In any event, Bayron filed a timely notice of appeal and, subsequently, a brief and appendix in this court. The appendix consisted of a copy of the docket entries in the district court and a copy of the magistrate's Order and Report-Recommendation. Thereafter, the Attorney General wrote the clerk of this court a short letter, the key paragraph of which was:
This office has no record that defendants were ever served with the complaint, nor does the Record on Appeal contain any Marshall's affidavit of service. Defendants decline to waive their right to service of the complaint and will not defend this appeal (Lewis v. State of New York, 547 F.2d 4 [2d Cir, 1976]).
The appeal in due course came before this panel and was taken on submission upon the record as set forth above.
This court has only recently reaffirmed the principle that sua sponta dismissal of a pro se prisoner petition before service of process and the filing of a response by the state is strongly disfavored. See Moorish Science Temple of America, Inc. and Bro. R. Smallwood-El v. Smith, 693 F.2d 987 (2d Cir. 1982), and the cases there cited. Dismissal of a prisoner's pro se complaint is warranted only when it appears that the plaintiff can prove no set of facts in support of his claim which would entitle him to relief. Conley v. Gibson, 355 U.S. 41, 45-46, 2 L. Ed. 2d 80, 78 S. Ct. 99 (1957). Moreover, the complaint must be liberally construed, Haines v. Kerner, 404 U.S. 519, 520, 30 L. Ed. 2d 652, 92 S. Ct. 594 (1972), and the allegations taken as true, Cooper v. Pate, 378 U.S. 546, 12 L. Ed. 2d 1030, 84 S. Ct. 1733 (1964).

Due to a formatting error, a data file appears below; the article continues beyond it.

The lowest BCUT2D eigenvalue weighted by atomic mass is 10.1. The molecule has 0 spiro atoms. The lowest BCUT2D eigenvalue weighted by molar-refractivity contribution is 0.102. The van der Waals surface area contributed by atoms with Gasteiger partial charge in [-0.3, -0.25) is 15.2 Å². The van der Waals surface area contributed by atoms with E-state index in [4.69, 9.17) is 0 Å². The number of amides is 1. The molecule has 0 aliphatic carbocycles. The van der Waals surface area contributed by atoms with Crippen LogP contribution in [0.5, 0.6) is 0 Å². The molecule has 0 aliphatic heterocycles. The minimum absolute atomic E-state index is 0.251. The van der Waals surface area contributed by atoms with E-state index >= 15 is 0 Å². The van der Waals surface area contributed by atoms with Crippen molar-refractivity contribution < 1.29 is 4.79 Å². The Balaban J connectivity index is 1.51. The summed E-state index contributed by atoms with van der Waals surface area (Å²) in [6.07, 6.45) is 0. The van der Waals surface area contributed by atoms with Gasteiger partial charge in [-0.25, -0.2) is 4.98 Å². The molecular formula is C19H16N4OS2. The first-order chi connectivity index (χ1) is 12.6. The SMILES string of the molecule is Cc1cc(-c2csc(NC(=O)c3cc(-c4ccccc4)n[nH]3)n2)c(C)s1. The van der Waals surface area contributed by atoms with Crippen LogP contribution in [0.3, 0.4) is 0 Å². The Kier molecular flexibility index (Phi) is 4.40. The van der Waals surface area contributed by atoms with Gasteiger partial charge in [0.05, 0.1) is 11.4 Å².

With these principles in mind, it is clear that the district court acted prematurely. Putting to one side whether Bayron failed to allege any specific constitutional deprivations with regard to the disciplinary hearings,*fn1 the district court erred in dismissing on the record before it Bayron's allegations concerning intentional deprivation of property and reading of his legal papers. The magistrate concluded that these allegations were "not operative" merely because plaintiff did not repeat them in the last portion of his complaint labelled "Statement of Claim." However, the earlier allegations appeared under a printed heading on the form supplied to plaintiff that was also entitled "Statement of Claim." In addition, these allegations were recounted in great detail and at some length. The magistrate and the district judge gave much too technical a reading to a pro se prisoner's complaint, particularly when the "nonoperative" allegations do make out a claim under § 1983. There are numerous cases holding that similar allegations regarding intentional confiscation or destruction of a prisoner's property without justification or explanation state a § 1983 claim.*fn2 And there are also cases protecting a prisoner's right to access to the courts and to privacy in legal ...